• Uses Samsung LED’s
  • 3’x3′ vegetable coverage and 2.5’x2.5′ flowering coverage
  • Full spectrum light for plants (red, white & blue)
  • Cost effective (Average Power Draw: 185W)
  • Multiple high-speed mute fans and upgraded aluminum radiators enable the light bulb to work at 50°F to 60°F that is lower than other lamps
  • 3 years Professional Service and free return for 90 days
  • For smaller production – won’t yield a full garden!
AeroGarden 45w LED Grow Light Panel, Black

TABLE TOP: AeroGarden

  • 45 watt
  • Company has been making AeroGardens for 15 years
  • Full spectrum light for plants (red, white & blue)
  • Adjustable legs to allow height adjustment
  • Rotates 360 degrees
  • Hanger included if hanging above mature plants requiring more height
Incandescent

Cheapest, are fine for houseplants, but do not provide enough intensity for vegetables unless combined with sufficient sunlight. They also require distance of two feet or more from plants to prevent heat damage as they emit alot of heat (which also means they will warm up the temperature in your home)

Fluorescent (Traditional Style)

Are ok for growing herbs and other plants that don’t require a lot of light. But they don’t work well for budding or flowering plants because they don’t provide enough light, but can be used for germination and some vegetable growth (especially if combined with natural sunlight)

Compact Fluorescent Systems

These newer fluorescent lights work well for all indoor plants. They provide a lot of light, and produce less heat than incandescent lights so can be placed closer to plants. They are efficient and less expensive than the high intensity discharge (HID) lights.

High Intensity Discharge (HID) Bulbs

Can be expensive, and are typically used by serious growers. They are the most efficient lights. Sometimes you need to combine different types of HID lights to obtain the right combination or red and blue light hues to produce vegetative growth (blue) or flowers (red-orange). These will require some research. For example, see https://www.growlights.ca/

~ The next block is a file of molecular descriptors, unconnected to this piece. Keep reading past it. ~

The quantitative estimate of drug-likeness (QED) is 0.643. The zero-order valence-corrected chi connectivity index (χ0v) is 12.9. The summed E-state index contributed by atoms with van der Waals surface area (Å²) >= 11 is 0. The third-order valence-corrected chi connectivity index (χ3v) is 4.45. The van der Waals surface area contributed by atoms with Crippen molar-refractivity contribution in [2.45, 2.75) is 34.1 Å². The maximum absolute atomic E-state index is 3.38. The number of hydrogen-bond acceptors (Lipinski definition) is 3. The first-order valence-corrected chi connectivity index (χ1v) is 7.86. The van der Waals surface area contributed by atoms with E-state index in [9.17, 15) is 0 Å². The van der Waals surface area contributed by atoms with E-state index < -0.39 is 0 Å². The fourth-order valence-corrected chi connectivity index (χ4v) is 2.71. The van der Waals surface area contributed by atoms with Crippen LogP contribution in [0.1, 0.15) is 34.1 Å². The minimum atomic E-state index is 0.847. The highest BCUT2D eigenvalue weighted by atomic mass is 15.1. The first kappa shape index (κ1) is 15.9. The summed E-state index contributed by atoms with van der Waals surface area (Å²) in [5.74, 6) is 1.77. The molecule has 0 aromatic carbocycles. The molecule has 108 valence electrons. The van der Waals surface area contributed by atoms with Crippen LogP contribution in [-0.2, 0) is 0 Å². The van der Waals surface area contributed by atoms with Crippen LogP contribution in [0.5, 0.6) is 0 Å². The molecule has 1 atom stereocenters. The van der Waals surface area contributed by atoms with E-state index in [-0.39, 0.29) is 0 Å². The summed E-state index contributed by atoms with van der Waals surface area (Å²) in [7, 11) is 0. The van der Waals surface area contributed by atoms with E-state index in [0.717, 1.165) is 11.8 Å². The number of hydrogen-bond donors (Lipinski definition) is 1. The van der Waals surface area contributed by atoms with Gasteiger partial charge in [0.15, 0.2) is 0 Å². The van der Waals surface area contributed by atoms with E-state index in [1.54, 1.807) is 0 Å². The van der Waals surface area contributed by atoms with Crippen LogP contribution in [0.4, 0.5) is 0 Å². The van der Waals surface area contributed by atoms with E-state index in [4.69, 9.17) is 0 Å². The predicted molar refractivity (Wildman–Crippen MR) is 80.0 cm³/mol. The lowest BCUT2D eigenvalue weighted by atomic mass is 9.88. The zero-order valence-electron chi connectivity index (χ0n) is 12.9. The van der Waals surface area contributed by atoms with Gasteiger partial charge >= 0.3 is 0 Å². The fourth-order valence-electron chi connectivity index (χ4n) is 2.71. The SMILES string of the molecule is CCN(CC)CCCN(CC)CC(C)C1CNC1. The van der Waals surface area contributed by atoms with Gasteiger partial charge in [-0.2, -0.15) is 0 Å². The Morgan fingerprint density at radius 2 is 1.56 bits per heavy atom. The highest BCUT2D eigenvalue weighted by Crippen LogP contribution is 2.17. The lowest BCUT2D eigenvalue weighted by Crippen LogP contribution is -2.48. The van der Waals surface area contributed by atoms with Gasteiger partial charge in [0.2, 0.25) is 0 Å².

Indoors & Balcony

Much depends on how much direct sun is available. Many friends successfully grow a surprising amount of vegetables in pots and raised container gardens on a balcony, or a tomato plant in a window.

Choose a pot or bed that allows for drainage (like holes). For example, for windowsill herbs grown in soil, try something like these self watering ones with a large reservoir.

Just be sure to check your local Hardiness Zone for what plants you can grow outside, and also when to put them outside if you live in colder climates (see this article for more details about this and also starting from seed indoors).

Outdoor Garden – Yard or Raised Beds

The Garden Growing Up

Container gardening is growing increasingly popular, especially for smaller spaces. There are many local places that offer many styles, or check your local used websites as many offer custom built ones. Here are some examples:

Raised cedar planter style: Has drainage and a liner

Keter Urban Bloomer 12.7 Gallon

Raised bed, self watering with drainage and drainage plug

Herb Garden Style: Separate compartments with liners and a shelf

If planting directly into your yard, using some edging will make your life a little easier. Old boards (make sure they are NOT pressure treated for vegetable gardens, as you don’t want that leeching into your food), old bricks, or plastic edging will all work.

Just watch the sun as it moves through the day and pick the spot with the most sunlight. Again, check your local Hardiness Zone to determine what you can grow, the best time to plant, and if you need some supplies for cold weather protection – see this article if interested.

Soil

Starting Seeds: the best option is an organic seed starter mix.

Indoors: When they get big enough, transplant the seedlings into larger pots with a good quality organic potting mix. Note: Do not re-use soil or take some from outside as this can introduce disease or pests.

Outdoors: Transplant into your garden. If you already have good soil, terrific. If not, mix in some good soil available in larger quantities from your local gardening store. If you have compost to add, your plants will love you.

Hydroponics

Does your kid like space? Do you not like dirt in the house? Astronauts ate their first lettuce grown in space on Monday, Aug. 10, 2015 from the veggie plant growth system! See this Article: Astronaut Gardeners

Pests & Fertilizer